MADRID — A powerful gas explosion tore through a residential building in central Madrid on Wednesday, killing four people and ripping the facade off the structure.
A tower of smoke rose from the building, where repairs were being done to a gas boiler, and billowed through Toledo Street, near the city’s center. Aerial footage shared by Spain’s National Police showed rubble covering a nearby schoolyard — though Madrid’s mayor said no one was seriously injured at the school.
All students and staff were inside the school buildings at the time of the blast.
At least 11 people were injured in the explosion, one seriously, the Madrid emergency service said in a tweet.
The Spanish government’s representative for the Madrid region, José Manuel Franco, confirmed three casualties and the Catholic parish that owned the damaged building said the fourth victim was an electrician, a father of four, who was working on the boiler and had initially been considered missing.
A police spokesman on the ground told reporters that firefighters were trying to put out a small fire inside the building before they could bring in dogs, rescue teams, and experts to assess the structure of the damaged premises.
An Associated Press reporter saw emergency workers carry two bodies away from the area, one that firefighters covered with a blue blanket and another shrouded in reflective emergency sheeting.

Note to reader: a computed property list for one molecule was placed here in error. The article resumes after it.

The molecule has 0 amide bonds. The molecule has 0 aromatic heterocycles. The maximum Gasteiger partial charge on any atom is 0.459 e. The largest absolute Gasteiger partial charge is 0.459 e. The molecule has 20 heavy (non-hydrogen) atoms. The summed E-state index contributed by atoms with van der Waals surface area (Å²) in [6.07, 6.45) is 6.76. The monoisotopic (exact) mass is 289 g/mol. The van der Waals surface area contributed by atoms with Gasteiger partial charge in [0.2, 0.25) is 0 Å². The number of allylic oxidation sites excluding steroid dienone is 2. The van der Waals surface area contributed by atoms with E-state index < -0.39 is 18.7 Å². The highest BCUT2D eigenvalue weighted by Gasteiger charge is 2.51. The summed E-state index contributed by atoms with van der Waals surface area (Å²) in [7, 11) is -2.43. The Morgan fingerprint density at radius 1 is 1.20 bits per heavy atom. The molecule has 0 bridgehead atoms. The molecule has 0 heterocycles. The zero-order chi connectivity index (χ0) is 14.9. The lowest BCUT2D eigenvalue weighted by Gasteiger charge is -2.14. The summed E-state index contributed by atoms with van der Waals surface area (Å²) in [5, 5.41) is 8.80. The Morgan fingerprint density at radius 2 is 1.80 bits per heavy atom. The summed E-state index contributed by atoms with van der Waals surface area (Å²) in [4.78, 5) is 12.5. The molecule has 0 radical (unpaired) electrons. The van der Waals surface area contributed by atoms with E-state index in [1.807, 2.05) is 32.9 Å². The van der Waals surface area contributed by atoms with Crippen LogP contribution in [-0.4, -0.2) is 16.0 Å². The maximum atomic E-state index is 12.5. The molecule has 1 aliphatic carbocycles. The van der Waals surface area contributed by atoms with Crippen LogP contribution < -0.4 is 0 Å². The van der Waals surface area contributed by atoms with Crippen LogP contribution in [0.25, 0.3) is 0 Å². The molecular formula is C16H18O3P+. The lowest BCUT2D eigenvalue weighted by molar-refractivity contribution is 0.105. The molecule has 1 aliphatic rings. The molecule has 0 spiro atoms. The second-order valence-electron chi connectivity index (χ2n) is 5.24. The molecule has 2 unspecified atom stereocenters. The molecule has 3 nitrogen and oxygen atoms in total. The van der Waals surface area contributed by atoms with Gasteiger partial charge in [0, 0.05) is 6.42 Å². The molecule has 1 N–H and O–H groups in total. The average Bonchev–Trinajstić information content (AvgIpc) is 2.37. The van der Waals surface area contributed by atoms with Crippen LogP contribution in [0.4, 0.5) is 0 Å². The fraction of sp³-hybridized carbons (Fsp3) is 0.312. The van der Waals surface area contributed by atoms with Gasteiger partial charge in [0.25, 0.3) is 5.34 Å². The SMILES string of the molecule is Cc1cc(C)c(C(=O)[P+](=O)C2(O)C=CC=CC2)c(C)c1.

The building belongs to the nearby La Paloma Catholic Parish and hosted the offices and apartments for some of its priests, Madrid Archbishop Carlos Osoro told Spanish public broadcaster, TVE. He confirmed that none of the clerics were among the victims.
Emy Lee Grau, a local resident who was watching television in a building across the street, said that the moment of the blast was “terrifying.”
“Everything shook, it felt like the roof was falling on us. We were terrified when we saw the amount of smoke coming out of the church’s building,” the 20-year-old Madrid resident told The Associated Press.
A nearby nursing home was evacuated and no injuries were initially reported among the 55 residents, Madrid Mayor José Luis Martínez Almeida told reporters. They were taken to a hotel across the street and were later sent to other care homes, officials said.
Martínez Almeida also said that some mild damage had been identified in the school, where he said people suffered no more than “scratches.”
Neighborhood resident Leire Reparaz said she heard the explosion and wasn’t immediately sure where it was coming from.
“We all thought it was from the school. We went up the stairs to the top of our building and we could see the structure of the building and lots of gray smoke,” the 24-year-old said.
Local journalism is essential.
Give directly to The Spokesman-Review's Northwest Passages community forums series -- which helps to offset the costs of several reporter and editor positions at the newspaper -- by using the easy options below. Gifts processed in this system are not tax deductible, but are predominately used to help meet the local financial requirements needed to receive national matching-grant funds.
Subscribe to the Coronavirus newsletter
Get the day’s latest Coronavirus news delivered to your inbox by subscribing to our newsletter.